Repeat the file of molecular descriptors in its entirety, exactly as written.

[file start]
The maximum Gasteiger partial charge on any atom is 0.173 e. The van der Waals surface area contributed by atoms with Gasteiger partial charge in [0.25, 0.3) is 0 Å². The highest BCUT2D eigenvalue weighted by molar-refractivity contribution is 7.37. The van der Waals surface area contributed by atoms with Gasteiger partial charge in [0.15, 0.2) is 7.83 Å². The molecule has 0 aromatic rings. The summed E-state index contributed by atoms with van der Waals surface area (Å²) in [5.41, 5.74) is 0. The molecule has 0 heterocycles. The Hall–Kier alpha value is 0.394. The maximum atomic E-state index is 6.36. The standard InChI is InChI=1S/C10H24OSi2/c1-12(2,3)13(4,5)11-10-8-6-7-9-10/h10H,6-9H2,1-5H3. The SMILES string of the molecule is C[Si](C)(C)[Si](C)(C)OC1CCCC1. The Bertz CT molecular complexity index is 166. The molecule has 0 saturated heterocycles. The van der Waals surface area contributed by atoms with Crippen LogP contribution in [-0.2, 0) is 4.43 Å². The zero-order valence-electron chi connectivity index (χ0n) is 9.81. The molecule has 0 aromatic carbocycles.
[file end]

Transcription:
The maximum Gasteiger partial charge on any atom is 0.173 e. The van der Waals surface area contributed by atoms with Gasteiger partial charge in [0.25, 0.3) is 0 Å². The highest BCUT2D eigenvalue weighted by molar-refractivity contribution is 7.37. The van der Waals surface area contributed by atoms with Gasteiger partial charge in [0.15, 0.2) is 7.83 Å². The molecule has 0 aromatic rings. The summed E-state index contributed by atoms with van der Waals surface area (Å²) in [5.41, 5.74) is 0. The molecule has 0 heterocycles. The Hall–Kier alpha value is 0.394. The maximum atomic E-state index is 6.36. The standard InChI is InChI=1S/C10H24OSi2/c1-12(2,3)13(4,5)11-10-8-6-7-9-10/h10H,6-9H2,1-5H3. The SMILES string of the molecule is C[Si](C)(C)[Si](C)(C)OC1CCCC1. The Bertz CT molecular complexity index is 166. The molecule has 0 saturated heterocycles. The van der Waals surface area contributed by atoms with Crippen LogP contribution in [-0.2, 0) is 4.43 Å². The zero-order valence-electron chi connectivity index (χ0n) is 9.81. The molecule has 0 aromatic carbocycles.